Lauren: I really liked the children's book style -- I thought it fit the overall theme of the movie, and the interactions between the characters. It would have been strange if the art had been elaborate while telling the story that it did.

Jon: I was impressed at the lack of dynamic tension in this movie. It's like they wanted to make sure four year olds could watch and not have nightmares- but please note, that's not a criticism. It took the innocence of, say Totoro, or The Cat Returns, and cranked it back a notch. I think some people might be going into this looking for Spirited Away or Princess Mononoke, which are phenomenal movies, but come away a little surprised. They shouldn't; they don't call Miyazaki "Japan's Disney" for nothing.

Lauren: Yet, there was still much in the film that adults could appreciate. I definitely liked the little interwoven story about Lisa (the mother figure of the film) and her relationship with her husband and her son, and the way she reacted to Ponyo's sudden appearance in her life. The differing attitudes of the old women at the senior center gave me a few giggles, too.

Jon: That's a really good point. One of the things Miyazaki has always had a good understanding of is children, and how they interact with the world,and especially with adults around them. I loved the scene where Sosuke is signalling his dad at sea, and Lisa is refusing to say anything but "BUG OFF" because she's mad. Sosuke doesn't understand much, except that he wants to talk to his dad.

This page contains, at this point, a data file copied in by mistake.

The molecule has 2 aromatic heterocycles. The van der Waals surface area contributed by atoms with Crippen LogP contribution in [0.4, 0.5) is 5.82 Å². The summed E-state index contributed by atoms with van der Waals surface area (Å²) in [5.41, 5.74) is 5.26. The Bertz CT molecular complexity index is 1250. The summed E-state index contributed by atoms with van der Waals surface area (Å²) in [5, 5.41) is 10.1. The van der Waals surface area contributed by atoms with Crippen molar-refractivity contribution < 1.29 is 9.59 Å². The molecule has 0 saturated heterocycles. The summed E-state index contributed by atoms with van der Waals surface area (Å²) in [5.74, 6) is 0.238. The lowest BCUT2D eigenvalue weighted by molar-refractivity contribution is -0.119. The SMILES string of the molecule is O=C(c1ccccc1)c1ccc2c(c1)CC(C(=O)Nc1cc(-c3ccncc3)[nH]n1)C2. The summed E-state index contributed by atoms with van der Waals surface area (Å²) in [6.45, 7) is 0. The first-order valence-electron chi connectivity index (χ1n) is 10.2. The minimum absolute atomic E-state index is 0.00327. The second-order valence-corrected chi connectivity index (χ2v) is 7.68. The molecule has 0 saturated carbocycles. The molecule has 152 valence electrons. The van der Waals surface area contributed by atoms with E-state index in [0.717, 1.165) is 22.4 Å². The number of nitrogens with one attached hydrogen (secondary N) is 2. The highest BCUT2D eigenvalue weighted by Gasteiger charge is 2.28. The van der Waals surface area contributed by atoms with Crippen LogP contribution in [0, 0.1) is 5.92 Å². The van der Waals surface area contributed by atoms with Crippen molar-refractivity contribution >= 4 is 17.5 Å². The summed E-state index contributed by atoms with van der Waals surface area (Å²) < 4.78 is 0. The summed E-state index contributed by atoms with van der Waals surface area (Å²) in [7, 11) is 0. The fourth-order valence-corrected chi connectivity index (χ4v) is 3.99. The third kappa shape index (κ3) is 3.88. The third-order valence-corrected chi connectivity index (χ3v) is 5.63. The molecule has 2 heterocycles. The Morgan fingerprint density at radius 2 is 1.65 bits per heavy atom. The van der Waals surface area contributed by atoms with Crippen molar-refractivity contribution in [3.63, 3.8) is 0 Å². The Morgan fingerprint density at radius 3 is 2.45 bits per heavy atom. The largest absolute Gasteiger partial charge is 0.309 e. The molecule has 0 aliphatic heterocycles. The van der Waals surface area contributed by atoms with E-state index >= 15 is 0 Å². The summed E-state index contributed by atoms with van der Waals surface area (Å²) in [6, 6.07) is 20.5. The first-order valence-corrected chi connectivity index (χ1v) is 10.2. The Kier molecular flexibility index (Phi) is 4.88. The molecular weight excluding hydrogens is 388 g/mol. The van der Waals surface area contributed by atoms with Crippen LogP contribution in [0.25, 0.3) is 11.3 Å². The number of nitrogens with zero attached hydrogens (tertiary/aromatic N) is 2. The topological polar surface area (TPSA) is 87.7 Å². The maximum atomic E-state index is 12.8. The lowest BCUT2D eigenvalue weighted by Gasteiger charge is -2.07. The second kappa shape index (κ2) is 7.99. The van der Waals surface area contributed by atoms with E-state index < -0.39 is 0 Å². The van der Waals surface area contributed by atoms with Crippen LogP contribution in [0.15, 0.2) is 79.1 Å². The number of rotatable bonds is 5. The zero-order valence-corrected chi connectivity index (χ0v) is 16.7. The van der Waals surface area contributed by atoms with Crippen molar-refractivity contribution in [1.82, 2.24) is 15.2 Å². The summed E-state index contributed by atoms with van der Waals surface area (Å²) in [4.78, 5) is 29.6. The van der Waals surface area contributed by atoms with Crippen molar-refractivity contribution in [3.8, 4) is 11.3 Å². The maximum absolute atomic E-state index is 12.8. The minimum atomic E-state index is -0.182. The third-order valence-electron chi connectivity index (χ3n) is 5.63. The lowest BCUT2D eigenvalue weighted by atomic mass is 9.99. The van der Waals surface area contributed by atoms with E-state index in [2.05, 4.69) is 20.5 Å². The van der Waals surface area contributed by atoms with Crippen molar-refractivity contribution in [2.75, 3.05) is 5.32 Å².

Lauren: And a lot of the time, I found myself simply listening to the fantastic score.

Jon: The music was interesting. The vaguely Wagnerian part where Ponyo is jumping on the fish was kind of odd. And the song at the end, I guess that's what you get when you try to make a faithful translation! I was not aware that having a round belly was the epitome of the nine year old girlish figure, but ok. I had a lot of fun with the crowd, too, that would come to see an animated children's feature at ten o'clock on a Friday night!

Last thought: imagine this with "Ponyo" replacing "Narwhal", and feel free to complain in the comments section!



On my Little Hater

My friend KJ shared this video with her readers, and I think the message here is an incredibly resonating one for creative people out there of all types. Go on, watch the video.